An opera based on the life of the 18th-century French mathematician Evariste Galois


    Scene 1:

    Scene 2:

    First Interlude:


    1. Prelude
    2. Scene 1
    3. Scene 2
    4. First Interlude

    Galois is an opera I worked on with the playwright and librettist Alan Olejniczak, based on the life of the 19th-century French mathematician Evariste Galois.

    These are the first four scenes of the opera: an opening invocation by Galois’s muse, mathematics herself, followed by his unsuccessful entrance exam at Paris’s Ecole Polytechnique, then an inspired conversation about algebra with his friend and mentor Louis Richard, and finally what was to be the first of two interludes by the muse. The opera has not been completed.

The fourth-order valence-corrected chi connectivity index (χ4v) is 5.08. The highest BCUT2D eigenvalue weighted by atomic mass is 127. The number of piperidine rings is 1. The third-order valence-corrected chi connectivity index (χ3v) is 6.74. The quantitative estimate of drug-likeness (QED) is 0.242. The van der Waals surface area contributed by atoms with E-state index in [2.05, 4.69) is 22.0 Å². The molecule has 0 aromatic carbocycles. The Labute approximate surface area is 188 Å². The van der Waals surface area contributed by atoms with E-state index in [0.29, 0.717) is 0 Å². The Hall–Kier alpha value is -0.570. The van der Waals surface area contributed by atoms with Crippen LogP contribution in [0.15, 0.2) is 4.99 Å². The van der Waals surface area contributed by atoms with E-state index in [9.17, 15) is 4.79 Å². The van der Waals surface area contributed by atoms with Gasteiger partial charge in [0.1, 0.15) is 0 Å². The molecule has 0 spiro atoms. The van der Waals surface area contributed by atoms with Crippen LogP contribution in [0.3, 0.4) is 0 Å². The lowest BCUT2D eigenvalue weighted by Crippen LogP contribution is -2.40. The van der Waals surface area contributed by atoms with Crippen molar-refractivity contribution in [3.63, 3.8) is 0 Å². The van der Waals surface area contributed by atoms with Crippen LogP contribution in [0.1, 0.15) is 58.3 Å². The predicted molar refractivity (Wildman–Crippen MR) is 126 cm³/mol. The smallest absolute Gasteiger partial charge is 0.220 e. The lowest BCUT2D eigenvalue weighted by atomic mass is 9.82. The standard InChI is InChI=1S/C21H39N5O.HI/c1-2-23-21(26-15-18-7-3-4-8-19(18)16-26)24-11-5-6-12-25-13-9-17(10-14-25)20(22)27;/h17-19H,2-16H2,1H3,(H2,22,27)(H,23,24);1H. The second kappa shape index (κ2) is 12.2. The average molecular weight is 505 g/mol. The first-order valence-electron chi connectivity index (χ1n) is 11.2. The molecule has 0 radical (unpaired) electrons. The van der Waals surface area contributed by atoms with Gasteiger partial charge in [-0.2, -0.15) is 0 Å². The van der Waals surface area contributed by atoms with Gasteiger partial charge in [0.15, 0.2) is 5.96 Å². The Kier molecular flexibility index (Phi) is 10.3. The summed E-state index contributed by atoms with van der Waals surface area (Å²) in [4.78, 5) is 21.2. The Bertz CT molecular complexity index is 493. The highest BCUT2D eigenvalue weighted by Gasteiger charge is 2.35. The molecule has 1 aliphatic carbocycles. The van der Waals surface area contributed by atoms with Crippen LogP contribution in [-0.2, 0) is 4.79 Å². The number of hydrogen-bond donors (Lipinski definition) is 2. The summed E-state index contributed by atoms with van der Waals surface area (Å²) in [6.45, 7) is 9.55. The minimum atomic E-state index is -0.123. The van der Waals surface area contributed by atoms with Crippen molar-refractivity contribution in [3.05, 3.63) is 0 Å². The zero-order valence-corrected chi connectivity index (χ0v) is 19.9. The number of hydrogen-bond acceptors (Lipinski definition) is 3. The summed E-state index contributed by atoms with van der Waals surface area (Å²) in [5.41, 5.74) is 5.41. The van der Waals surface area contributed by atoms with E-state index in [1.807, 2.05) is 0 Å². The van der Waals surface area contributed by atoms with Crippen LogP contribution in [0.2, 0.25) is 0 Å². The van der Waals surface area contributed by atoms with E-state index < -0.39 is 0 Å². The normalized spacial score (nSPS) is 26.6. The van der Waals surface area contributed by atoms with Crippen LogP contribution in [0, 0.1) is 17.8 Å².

Alan’s libretto goes on to depict the incidents of Galois’s colorful life, including several stints in prison for revolutionary activities, and his death at 21 from a duel over the hand of a woman who didn’t love him. Along the way, he invented what was to become modern algebra.

    The harmonic language of these pieces comes from a twelve-tone row that undergoes, not the traditional twelve-tone operations, but a group of operations Galois discovered and wrote about in his final prison stay, shortly before he died. It is known as the PSL(2, 5) group, containing 660 transformations on eleven points (notes) while keeping a twelfth fixed. Geometrically, it describes an amazingly symmetric 10-dimensional shape.

    Recorded in 2017 in Oakland, CA


    Carolyn Anne Jordan - The Muse (soprano)
    Michael Desnoyers - Evariste Galois (tenor)
    Nate Ben-Horin - Louis Richard (baritone)
    Wayne Wong - Professor (Bass)

    Piano: David Long